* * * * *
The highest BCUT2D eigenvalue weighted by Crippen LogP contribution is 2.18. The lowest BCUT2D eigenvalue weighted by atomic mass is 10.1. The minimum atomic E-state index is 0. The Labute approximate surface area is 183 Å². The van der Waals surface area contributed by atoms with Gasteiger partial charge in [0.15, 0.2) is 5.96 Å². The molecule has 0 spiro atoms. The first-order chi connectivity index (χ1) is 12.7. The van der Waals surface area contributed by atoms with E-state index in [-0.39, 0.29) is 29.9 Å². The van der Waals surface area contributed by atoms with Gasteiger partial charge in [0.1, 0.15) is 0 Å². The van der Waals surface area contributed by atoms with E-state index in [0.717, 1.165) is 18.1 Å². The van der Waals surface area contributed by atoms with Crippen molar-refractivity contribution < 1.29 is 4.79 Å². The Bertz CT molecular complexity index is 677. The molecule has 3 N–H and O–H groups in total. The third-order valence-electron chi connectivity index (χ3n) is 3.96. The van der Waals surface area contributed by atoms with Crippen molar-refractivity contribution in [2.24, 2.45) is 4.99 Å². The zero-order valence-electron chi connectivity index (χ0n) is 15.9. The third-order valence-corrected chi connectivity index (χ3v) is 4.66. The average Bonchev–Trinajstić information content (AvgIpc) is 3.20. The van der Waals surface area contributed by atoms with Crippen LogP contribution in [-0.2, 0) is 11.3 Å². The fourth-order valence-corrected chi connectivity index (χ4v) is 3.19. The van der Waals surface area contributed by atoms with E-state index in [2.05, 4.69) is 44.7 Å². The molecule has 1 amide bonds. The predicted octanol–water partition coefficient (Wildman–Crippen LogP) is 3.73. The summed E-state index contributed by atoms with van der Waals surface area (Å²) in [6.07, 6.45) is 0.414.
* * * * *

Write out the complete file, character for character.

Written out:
The highest BCUT2D eigenvalue weighted by Crippen LogP contribution is 2.18. The lowest BCUT2D eigenvalue weighted by atomic mass is 10.1. The minimum atomic E-state index is 0. The Labute approximate surface area is 183 Å². The van der Waals surface area contributed by atoms with Gasteiger partial charge in [0.15, 0.2) is 5.96 Å². The molecule has 0 spiro atoms. The first-order chi connectivity index (χ1) is 12.7. The van der Waals surface area contributed by atoms with E-state index in [-0.39, 0.29) is 29.9 Å². The van der Waals surface area contributed by atoms with Gasteiger partial charge in [0.1, 0.15) is 0 Å². The van der Waals surface area contributed by atoms with E-state index in [0.717, 1.165) is 18.1 Å². The van der Waals surface area contributed by atoms with Crippen molar-refractivity contribution < 1.29 is 4.79 Å². The Bertz CT molecular complexity index is 677. The molecule has 3 N–H and O–H groups in total. The third-order valence-electron chi connectivity index (χ3n) is 3.96. The van der Waals surface area contributed by atoms with Crippen molar-refractivity contribution in [2.24, 2.45) is 4.99 Å². The zero-order valence-electron chi connectivity index (χ0n) is 15.9. The third-order valence-corrected chi connectivity index (χ3v) is 4.66. The average Bonchev–Trinajstić information content (AvgIpc) is 3.20. The van der Waals surface area contributed by atoms with Crippen LogP contribution in [-0.2, 0) is 11.3 Å². The fourth-order valence-corrected chi connectivity index (χ4v) is 3.19. The van der Waals surface area contributed by atoms with E-state index in [2.05, 4.69) is 44.7 Å². The molecule has 1 amide bonds. The predicted octanol–water partition coefficient (Wildman–Crippen LogP) is 3.73. The summed E-state index contributed by atoms with van der Waals surface area (Å²) in [6.07, 6.45) is 0.414.